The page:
• Potential Backlash: On the flip side, content creators could face backlash from viewers who disagree with the misinformation or those who feel the platform should be taking a stronger stand against such content.
See also  The Only Guide You Need

It’s important to note these are potential implications and may not be realized universally across the platform.

The impact will likely vary based on specific content, audience demographics, advertiser preferences, and other factors.

In Summary

YouTube’s decision showcases the ongoing struggle to balance freedom of speech and prevent misinformation.

If you’re an advertiser on the platform, remember to be vigilant about where your ads are placed.

For content creators, this change could be a double-edged sword. While it may bring more ad revenue to YouTube, there’s a risk of viewers perceiving the ads as spreading misinformation.

As participants in the digital world, we should all strive for critical thinking and fact-checking when consuming content. The responsibility to curb misinformation doesn’t rest solely with tech platforms – it’s a collective task we all share.

Source: YouTube

Featured image generated by the author using Midjourney. 

Source link

Keep an eye on what we are doing
Be the first to get latest updates and exclusive content straight to your email inbox.
We promise not to spam you. You can unsubscribe at any time.
Invalid email address
Continue Reading


New Ecommerce Exploit Affects WooCommerce, Shopify, Magento



New Ecommerce Exploit Affects WooCommerce, Shopify, Magento

A serious hacking attack has been exploiting ecommerce websites to steal credit card information from users and to spread the attack to other websites.

These hacking attacks are called Magecart style skimmer and it’s spreading worldwide across multiple ecommerce platforms.

Attackers are targeting a variety of ecommerce platforms:

  • Magento
  • Shopify
  • WooCommerce
  • WordPress

What Does the Attack Do?

The attackers have two goals when infecting a website:

1. Use the site to spread itself to other sites

2. Steal personal information like credit card data from customers of the infected website.

Identifying a vulnerability is difficult because the code dropped on a website is encoded and sometimes masked as a Google Tag or a Facebook Pixel code.

Screenshot by Akamai

What the code does however is target input forms for credit card information.

It also serves as an intermediary to carry out attacks on behalf of the attacker, thus covering up the true source of the attacks.

Magecart Style Skimmer

A Magecart attack is an attack that enters through an existing vulnerability on the ecommerce platform itself.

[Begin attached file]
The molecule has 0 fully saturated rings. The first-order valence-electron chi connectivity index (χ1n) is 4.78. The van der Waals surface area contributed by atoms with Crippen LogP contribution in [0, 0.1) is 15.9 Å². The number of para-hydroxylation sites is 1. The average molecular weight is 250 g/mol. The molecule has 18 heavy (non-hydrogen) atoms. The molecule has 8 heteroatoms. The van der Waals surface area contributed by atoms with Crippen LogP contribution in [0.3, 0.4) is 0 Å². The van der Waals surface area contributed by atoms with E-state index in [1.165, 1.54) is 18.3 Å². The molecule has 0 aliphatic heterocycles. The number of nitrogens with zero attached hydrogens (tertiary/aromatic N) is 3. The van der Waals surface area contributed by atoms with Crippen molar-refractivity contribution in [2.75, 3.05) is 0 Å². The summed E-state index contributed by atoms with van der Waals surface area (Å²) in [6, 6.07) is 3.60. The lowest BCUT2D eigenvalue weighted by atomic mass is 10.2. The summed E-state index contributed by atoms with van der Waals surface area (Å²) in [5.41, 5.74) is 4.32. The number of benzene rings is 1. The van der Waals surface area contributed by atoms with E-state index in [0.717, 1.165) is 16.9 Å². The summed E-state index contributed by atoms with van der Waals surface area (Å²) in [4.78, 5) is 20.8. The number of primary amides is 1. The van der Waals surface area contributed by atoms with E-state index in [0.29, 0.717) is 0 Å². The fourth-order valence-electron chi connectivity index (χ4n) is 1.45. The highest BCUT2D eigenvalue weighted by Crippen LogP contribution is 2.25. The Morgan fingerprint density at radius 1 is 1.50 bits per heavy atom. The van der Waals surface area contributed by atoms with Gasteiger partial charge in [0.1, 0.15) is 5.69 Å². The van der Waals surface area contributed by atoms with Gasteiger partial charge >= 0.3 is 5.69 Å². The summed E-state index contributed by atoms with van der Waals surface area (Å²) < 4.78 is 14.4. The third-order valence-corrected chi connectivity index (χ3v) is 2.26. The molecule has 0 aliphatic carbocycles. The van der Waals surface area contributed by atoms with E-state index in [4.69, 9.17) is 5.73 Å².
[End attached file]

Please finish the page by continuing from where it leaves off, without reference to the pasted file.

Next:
On WordPress and WooCommerce it could be a vulnerability in a theme or plugin.

On Shopify it could an existing vulnerability in that platform.

In all cases, the attackers are taking advantage of vulnerabilities that are present in the platform the ecommerce sites are using.

See also  What the Big Tech Layoffs Mean for SMBs & PPC: 8 Key Takeaways

This is not a case where there is one single vulnerability that can be conveniently fixed. It’s a wide range of them.

The report by Akamai states:

“Before the campaign can start in earnest, the attackers will seek vulnerable websites to act as “hosts” for the malicious code that is used later on to create the web skimming attack.

…Although it is unclear how these sites are being breached, based on our recent research from similar, previous campaigns, the attackers will usually look for vulnerabilities in the targeted websites’ digital commerce platform (such as Magento, WooCommerce, WordPress, Shopify, etc.) or in vulnerable third-party services used by the website.”

Recommended Action

Akamai recommends that all Ecommerce users secure their websites. That means making sure all third party apps and plugins are updated and that the platform is the very latest version.

They also recommend using a Web Application Firewall (WAF), which detects and prevents intrusions when hackers are probing a site in search of a vulenerable website.

Users of platforms like WordPress have multiple security solutions, with popular and trusted ones being Sucuri Security (website hardening) and WordFence (WAF).

Akamai recommends:

“…the complexity, deployment, agility, and distribution of current web application environments — and the various methods attackers can use to install web skimmers — require more dedicated security solutions, which can provide visibility into the behavior of scripts running within the browser and offer defense against client-side attacks.

An appropriate solution must move closer to where the actual attack on the clients occurs. It should be able to successfully identify the attempted reads from sensitive input fields and the exfiltration of data (in our testing we employed Akamai Page Integrity Manager).

We recommend that these events are properly collected in order to facilitate fast and effective mitigation.”

Read the original report for more details:

See also  4 Easy Ways to Video Call on Android to iPhone: Quick Guide

New Magecart-Style Campaign Abusing Legitimate Websites to Attack Others

Source link

Keep an eye on what we are doing
Be the first to get latest updates and exclusive content straight to your email inbox.
We promise not to spam you. You can unsubscribe at any time.
Invalid email address
Continue Reading